I never know what is going to appear on the page. Until it does.

Like magic.

You don’t see it happening. And then it does.

Namaste.

The Future Is Not Now

Years ago, when I got out of a relationship that was killing me, my future was pretty grim. I was broken. The ‘me’ I thought I was had devolved into the puppet of his command. I had no voice. No sense of ‘I’. No future worth living for.

I had two choices. Stay traumatized. Heal.

Going through that relationship was hard. It almost killed me. Getting out of it, I had PTSD. I had no money. No job. No home. No belongings. Nothing.

What I did have was a miracle. He had been arrested and I knew deep within me, that was the miracle that saved my life.

I could not waste my miracle. I had to choose to heal. How was up to me.

Armed with my miracle and the belief I didn’t get it to live in pain and sorrow, I had to decide to heal. Me. Broken relationships. My life.

My number one priority was to heal my relationship with my daughters. By the time of his arrest, we were estranged. I wanted to be part of their lives again. To feel and share the love that had flowed so strongly between us, before I got lost in an abusive relationship.

To heal that relationship, I had to heal myself first.

To heal myself, I had to choose to let go of the things that did not serve me on my healing journey. Bitterness. Regret. Resentment. Hatred. Anger. Fear. None of them moved me closer to healing. Giving into regrets and bitterness only made me feel worse.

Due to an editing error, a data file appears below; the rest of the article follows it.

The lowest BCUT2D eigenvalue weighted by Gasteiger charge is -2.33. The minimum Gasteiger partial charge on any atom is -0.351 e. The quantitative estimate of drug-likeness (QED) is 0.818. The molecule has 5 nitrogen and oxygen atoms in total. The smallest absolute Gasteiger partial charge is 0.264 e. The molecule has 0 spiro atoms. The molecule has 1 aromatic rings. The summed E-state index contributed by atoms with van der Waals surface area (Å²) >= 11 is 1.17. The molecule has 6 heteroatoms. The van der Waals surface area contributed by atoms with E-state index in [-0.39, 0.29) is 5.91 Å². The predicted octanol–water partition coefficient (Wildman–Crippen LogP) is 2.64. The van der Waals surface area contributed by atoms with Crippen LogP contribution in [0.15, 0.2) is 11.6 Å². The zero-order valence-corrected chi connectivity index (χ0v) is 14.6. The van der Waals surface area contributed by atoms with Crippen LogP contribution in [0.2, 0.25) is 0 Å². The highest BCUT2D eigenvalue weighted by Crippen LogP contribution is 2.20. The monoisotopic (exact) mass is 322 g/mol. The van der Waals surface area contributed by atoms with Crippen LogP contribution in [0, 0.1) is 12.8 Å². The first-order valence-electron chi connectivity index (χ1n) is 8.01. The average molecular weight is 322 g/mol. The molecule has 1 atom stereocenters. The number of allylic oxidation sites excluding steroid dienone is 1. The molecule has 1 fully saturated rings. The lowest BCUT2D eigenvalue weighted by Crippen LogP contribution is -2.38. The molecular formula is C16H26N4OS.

There were so many questions for which I had no answers. How could he have done the things he’d done. How could I have been so blind? So selfish? How could I do the things I did to cause my daughters so much pain?

I had to choose to let those questions and all the heavy, life-sucking emotions that went with them, go. Those questions could not be answered from a place of weakness. I had to grow strong enough to face them without losing myself in their seductive, self-annihilating web of pain.

I could not go searching for answers in the past if I was to build a bridge to a future where I could be myself in all my darkness and light, beauty and the beast, warts and wounds, wonder and wisdom.

The past was too painful a place to tread without the light of love to guide me and the future could not be conceived without Love being my constant companion in the now.

The only place I could find myself was in the now. And, the only thing that could sustain me in the now was Love.

So I chose Love.

Every moment of every day.

No matter how broken and helpless I felt, no matter how lost and afraid, confused or tentative. Whatever I did, I had to do it in Love – with me, myself and I. All of me. The broken down, beat up, worthless feeling me. The shattered me who included the mother who deserted her daughters in the final throes of that relationship because the only way she could conceive of getting him out of their lives was to give up her right to live free of his abuse.

May 21st is approaching. It has been many years since that day in 2003 when a blue and white police car drove up and gave me the miracle of my life.

Time has deepened and enriched my gratitude.

I am grateful for my family and friends who loved me through it all.

Grateful for my daughters whose love, even in their pain and anger, never deserted me.

Grateful for the beauty and joy and Love in my life today. For the wonder and awe I experience with every breath.

And I am grateful I chose to heal In Love.

My life today is a beautiful tapestry of light and love, beauty and shadows that shimmer in the dark corners of my life as well as the wide-open expanses of possibilities unravelling with each new dawn. It is woven through with threads of fierce courage, gratitude and grace, joy and soul defining oases of calm.